The Yahoo/Microsoft merger may be back on after it emerged that billionaire investor Carl Icahn has taken a sizable shareholding in Yahoo.
Icahn has bought 50 million Yahoo shares over the past week, according to The Wall Street Journal and CNBC, and is considering trying to force the Yahoo board to do a deal with Microsoft.
Microsoft chief executive Steve Ballmer officially withdrew the bid nearly a week ago.
Icahn could force a proxy fight with the Yahoo board, and nominate four directors of his own who would raise the buyout issue again. Icahn used a similar tactic in March to force Motorola to spin off its mobile phone arm.
Microsoft initially offered $31 per share for Yahoo, then upped it to $33, but the Yahoo board was holding out for $37.
Yahoo chairman Jerry Yang said that he was confident of his company increasing its revenues by 25 per cent in the next two years, and that Microsoft's offer was therefore too low.
The bid attracted the attention of Icahn, whom Forbes rates as the 18th richest person in the world with a personal net worth of $14.5bn. The magazine describes him as an "obsessive corporate raider".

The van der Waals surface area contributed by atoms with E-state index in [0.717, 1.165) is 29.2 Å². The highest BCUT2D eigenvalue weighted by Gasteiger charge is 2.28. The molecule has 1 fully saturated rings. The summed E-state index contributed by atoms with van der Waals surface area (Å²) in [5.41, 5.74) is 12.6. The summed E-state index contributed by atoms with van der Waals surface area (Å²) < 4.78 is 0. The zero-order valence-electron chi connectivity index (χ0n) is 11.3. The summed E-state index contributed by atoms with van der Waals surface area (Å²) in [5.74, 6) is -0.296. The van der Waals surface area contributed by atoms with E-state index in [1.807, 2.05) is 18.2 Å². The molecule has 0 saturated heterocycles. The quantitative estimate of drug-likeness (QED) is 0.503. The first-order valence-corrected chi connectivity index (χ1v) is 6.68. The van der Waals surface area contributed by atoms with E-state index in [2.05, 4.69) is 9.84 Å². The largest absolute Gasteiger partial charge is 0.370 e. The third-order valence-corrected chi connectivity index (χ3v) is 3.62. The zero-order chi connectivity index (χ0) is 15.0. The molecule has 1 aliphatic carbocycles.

Icahn specialises in taking large stakes in companies to push for the sell-off of assets or buying back of shares.
The investor now looks to be getting more involved with the technology sector overall.
In 2007 Icahn moved in on BEA Systems, buying an 8.5 per cent stake in the company with a view to selling it off. He eventually upped his shareholding to over 13 per cent before forcing a sale to Oracle.
Icahn bought his Yahoo shares after the stock price fell to around $25 when the merger was called off, so both of Microsoft's offers would represent a significant profit.
However, analysts have warned that the Microsoft/Yahoo merger would be a disaster, predicting that key staff would desert in droves and that the merged company would get bogged down in government regulation.
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